Schlumberger Closes The Year On A Good Note; Expects Drilling Demand To Increase In 2017

by Trefis Team
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Backed by the rebound in commodity prices, and increasing rig count in the last few months, Schlumberger (NYSE:SLB) posted an improvement of 2 cents in its adjusted earnings for the 2016 December quarter, while marginally exceeding the market expectations for revenue of the quarter((Schlumberger Announces Fourth-Quarter And Full-Year 2016 Results, 20th January 2017, www.slb.com)). For 2017, the Houston-based company has an optimistic outlook, and expects to see a gradual recovery in commodity prices as well as drilling demand in the coming quarters. Further, the company believes that the majority of this revival will be driven by the North American shale producers, who are likely to raise their capital budgets by more than 30% in 2017, particularly in the Permian basin. However, since Schlumberger has a limited exposure to the North American markets, unlike its competitor, Halliburton (NYSE:HAL), we believe that it may not be able to leverage this rally to the fullest.

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For the full year 2016, the world’s largest oilfield services company missed the analyst forecast for both the revenue and the earnings by a small margin, due to the weakness in international drilling markets, coupled with the continued pricing pressure in the industry. In consequence, Schlumberger witnessed a 3.5% drop in its stock price since the announcement of the results. That said, the oilfield contractor has shown a remarkable improvement in its stock price over the year, and is currently trading 25% higher than the price at the beginning of 2016.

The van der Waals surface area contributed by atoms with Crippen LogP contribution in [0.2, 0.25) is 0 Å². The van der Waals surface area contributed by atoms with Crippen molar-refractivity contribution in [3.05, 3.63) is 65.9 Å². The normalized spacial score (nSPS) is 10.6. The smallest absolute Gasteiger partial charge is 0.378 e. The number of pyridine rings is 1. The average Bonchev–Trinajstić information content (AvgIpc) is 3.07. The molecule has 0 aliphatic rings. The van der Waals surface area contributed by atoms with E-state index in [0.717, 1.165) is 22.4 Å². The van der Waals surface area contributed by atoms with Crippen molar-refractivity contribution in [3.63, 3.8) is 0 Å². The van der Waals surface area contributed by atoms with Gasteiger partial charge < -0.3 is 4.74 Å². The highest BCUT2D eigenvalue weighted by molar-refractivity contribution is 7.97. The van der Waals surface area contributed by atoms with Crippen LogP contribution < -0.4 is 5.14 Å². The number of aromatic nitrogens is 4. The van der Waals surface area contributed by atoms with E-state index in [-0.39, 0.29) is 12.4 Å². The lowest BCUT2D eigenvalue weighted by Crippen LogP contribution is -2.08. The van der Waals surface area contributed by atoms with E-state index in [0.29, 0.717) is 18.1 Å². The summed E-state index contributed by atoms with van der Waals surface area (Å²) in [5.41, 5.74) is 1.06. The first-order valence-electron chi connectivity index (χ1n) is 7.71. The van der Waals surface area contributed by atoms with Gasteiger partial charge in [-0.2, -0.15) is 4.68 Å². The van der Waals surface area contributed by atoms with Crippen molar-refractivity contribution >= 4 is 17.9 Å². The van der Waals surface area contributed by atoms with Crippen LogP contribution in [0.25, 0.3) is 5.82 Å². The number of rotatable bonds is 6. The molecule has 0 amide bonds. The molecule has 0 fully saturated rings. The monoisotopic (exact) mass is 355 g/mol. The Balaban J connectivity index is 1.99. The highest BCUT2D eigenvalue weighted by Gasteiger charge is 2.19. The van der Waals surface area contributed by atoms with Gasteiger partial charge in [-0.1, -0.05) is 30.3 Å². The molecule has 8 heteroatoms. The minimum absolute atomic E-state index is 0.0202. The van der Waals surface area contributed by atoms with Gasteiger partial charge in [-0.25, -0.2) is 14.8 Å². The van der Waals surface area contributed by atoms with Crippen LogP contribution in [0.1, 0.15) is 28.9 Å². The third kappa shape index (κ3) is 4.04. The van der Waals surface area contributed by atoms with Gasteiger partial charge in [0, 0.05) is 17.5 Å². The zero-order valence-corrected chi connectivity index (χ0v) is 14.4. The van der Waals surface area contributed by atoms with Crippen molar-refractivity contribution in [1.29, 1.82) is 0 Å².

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Data Source: Google Finance; US Energy Information Administration (EIA)

Key Highlights of Schlumberger’s 4Q’16 Earnings

In line with Schlumberger’s management commentary in the last earnings call, the global rig count continued to grow in the fourth quarter of 2016, enabling the company to post a sequential growth of 1.3% in its top-line during the quarter. Most of this increment came from the double digit improvement in the company’s North American land revenue, augmented by the rising rig count in the region. However, the sluggish demand in the region’s offshore segment pulled down the upswing in land revenue, resulting in an increase of only 4% in the North American revenue for the quarter. In contrast to this, Schlumberger’s international markets, which contribute a large portion of its revenue, witnessed a growth of merely 1% in the last three months. Even though the Middle East markets performed strongly, growing at about 5% during the quarter, seasonal slowdowns in Latin America, and Europe, CIS and Africa region caused a drag on the company’s top-line growth.

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Data Source: Company filings

Driven by the bounce back in commodity prices, Schlumberger’s operating profits, that had bottomed out in the June quarter, showed a drastic improvement during the quarter. The oilfield contractor reported an operating loss of $213 million, as opposed to a loss of $1.1 billion in the same quarter of last year. However, on a sequential basis, the company saw a decline in its operating income, largely due to restructuring charges related to workforce reduction and facility closure, and merger and integration charges. Yet, on an adjusted basis, the largest oilfield services operator managed to generate earnings of 27 cents per share, tenuously higher than the last quarter, meeting the market estimate for the quarter.